In the latest display of “diversity” madness at our nation’s colleges, a Christian student group is suing the University of Iowa after it was kicked off campus by the school for requiring its leaders to actually be… Christian.
Nicole Russell, writing in The Washington Examiner, reports the university will not allow the InterVarsity Christian Fellowship to hold meetings on campus because it requires its members to “hold to specific faith standards.”
The Becket Fund for Religious Liberty has stepped in to support InterVarsity, which had been on campus for 25 years, in its suit against the school.
Practice your religion our way
“Everyone is welcome to attend [InterVarsity meetings],” Becket’s Daniel Blomberg told OneNewsNow in an interview. “They just ask that if someone is going to lead the group that they believe in the God they’re praying to – [and] according to the University of Iowa, that’s now a step too far.”
The university kicked another Christian group off campus in 2017 for similar reasons. Business Leaders in Christ was barred from holding meetings on campus after a homosexual student who was seeking to be vice president of the group filed a complaint with the university saying he was denied the position “due to my being openly gay,” according to a lawsuit the Christian club filed against the school.
The Christian Post reports university dean of students Lyn Redington told the group it had to “revise” its religious beliefs and present an “acceptable plan” for picking leaders in order to be reinstated as an official group on campus.
“This is 2017, not 1984,” Jacob Estell, student president of Business Leaders in Christ, said in a statement, “Our beliefs weren’t made by us, and they can’t be changed by us either – certainly not just to satisfy Orwellian government rules.”
The group won a temporary injunction in its lawsuit in January but U.S. District Judge Stephanie Rose said in her ruling this was only because the school did not apply its standards equally to all other student groups, Courthouse News Service reports.
The main contention by the University of Iowa that it had a right to kick a Christian group off campus for holding certain religious beliefs was not challenged by the court.
In fact, a 2010 U.S. Supreme Court ruling, Christian Legal Society Chapter v. Martinez, specifically allows colleges to act in this reprehensible manner.
“It was a total bait and switch. They told our clients to clarify their beliefs [so that] they would be able to stay on campus,” Becket’s Eric Baxter, who served as the club’s lead counsel in its lawsuit, told The College Fix. “When our clients did that they were totally shocked and surprised a university would penalize them for their beliefs.”
One target only
A couple of points need to be made here.
First, the University of Iowa kicked Business Leaders of Christ off campus in 2017 while doing nothing to challenge the status of a Shia Muslim group that mandated that its members adhere to Shia Muslim beliefs.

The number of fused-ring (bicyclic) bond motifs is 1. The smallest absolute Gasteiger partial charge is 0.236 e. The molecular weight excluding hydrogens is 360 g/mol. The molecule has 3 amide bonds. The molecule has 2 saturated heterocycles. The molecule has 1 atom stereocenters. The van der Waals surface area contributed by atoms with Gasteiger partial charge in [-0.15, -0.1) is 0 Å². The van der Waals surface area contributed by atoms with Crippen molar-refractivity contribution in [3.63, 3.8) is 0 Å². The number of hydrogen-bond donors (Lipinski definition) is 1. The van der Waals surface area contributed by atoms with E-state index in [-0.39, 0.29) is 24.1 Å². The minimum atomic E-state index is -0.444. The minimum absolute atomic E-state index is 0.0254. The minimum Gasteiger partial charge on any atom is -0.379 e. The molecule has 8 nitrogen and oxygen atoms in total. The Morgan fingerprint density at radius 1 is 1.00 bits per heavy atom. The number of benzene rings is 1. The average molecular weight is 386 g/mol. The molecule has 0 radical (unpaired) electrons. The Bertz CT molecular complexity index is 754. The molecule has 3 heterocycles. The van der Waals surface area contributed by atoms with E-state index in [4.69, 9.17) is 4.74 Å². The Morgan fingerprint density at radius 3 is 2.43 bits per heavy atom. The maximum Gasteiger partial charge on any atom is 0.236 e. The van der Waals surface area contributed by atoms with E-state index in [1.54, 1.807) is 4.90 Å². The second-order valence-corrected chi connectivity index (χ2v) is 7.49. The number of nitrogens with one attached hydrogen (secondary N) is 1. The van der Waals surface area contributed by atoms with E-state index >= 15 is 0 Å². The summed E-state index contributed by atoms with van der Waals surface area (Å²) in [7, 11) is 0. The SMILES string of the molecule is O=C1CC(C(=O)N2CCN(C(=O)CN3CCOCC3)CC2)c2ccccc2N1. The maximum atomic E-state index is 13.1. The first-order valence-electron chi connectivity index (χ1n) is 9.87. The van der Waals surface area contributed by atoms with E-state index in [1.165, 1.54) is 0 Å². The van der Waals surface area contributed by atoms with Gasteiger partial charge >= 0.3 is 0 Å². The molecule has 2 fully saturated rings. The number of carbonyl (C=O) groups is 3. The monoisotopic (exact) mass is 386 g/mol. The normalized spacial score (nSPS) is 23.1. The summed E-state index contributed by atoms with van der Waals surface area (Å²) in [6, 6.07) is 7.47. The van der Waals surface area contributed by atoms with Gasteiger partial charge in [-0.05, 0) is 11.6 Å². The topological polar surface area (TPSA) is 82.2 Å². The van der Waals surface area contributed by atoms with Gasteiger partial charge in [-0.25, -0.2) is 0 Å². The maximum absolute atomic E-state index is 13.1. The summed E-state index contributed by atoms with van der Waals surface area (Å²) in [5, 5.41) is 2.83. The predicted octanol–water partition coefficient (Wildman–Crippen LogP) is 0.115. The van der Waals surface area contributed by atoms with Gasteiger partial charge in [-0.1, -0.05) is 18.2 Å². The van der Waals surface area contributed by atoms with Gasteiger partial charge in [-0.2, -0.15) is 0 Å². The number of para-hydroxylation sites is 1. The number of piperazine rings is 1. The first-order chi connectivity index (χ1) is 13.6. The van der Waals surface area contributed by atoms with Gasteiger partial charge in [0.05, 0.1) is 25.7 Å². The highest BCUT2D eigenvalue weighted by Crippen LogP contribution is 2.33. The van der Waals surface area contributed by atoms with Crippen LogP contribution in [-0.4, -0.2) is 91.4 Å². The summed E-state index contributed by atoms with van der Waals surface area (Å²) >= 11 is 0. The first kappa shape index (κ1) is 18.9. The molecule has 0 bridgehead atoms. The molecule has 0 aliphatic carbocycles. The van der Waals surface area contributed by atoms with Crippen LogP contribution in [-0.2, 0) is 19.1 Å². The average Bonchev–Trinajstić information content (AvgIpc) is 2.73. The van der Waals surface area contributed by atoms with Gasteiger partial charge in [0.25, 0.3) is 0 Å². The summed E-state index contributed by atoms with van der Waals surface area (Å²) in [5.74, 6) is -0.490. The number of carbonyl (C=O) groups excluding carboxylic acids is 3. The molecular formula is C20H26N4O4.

“The Islamic organization Imam Mahdi reserves certain membership benefits, including leadership roles, to members who are Shia Muslims,” said the Business Leaders of Christ lawsuit. “The group also requires its leaders to ‘refrain from major sins (kaba’ir) and endeavor to avoid minor sins (saga’ir).'”
A months-long university investigation focused only on a Christian group resulting in its removal from campus and all the while a Muslim group was allowed to continue as an official school student group in good standing without having to bow before the school’s secular altar of “human rights.”
Clearly, the University of Iowa would have loved to stick to this blatantly hypocritical position if the judge did not bring up the equal-standards issue in her ruling.
But because she did, the school went on to decertify Imam Mahdi and 37 other student groups in order to meet the equal-application judicial ruling, the Cedar Rapids Gazette reports.
This move freed the school up to kick InterVarsity off campus.
Funding those who hate you
The second point to be stressed is that the University of Iowa is a state-sponsored university. It received $229.3 million in state funding for the 2018 budget year, according to the Cedar Rapids Gazette.
According to a Pew Research Center study, 77 percent of the residents of the state of Iowa are Christians.
Christian taxpayers are footing the bill for social-engineering academic tyrants to discriminate against their sons and daughters when they attend the University of Iowa. The school receives a large dose of federal funding as well, and a federal judge has ruled that the university has every right to kick a Christian group off campus for wanting to uphold Christian beliefs, just as long as it kicks everyone else out who opposes its “human rights” diktats as well.
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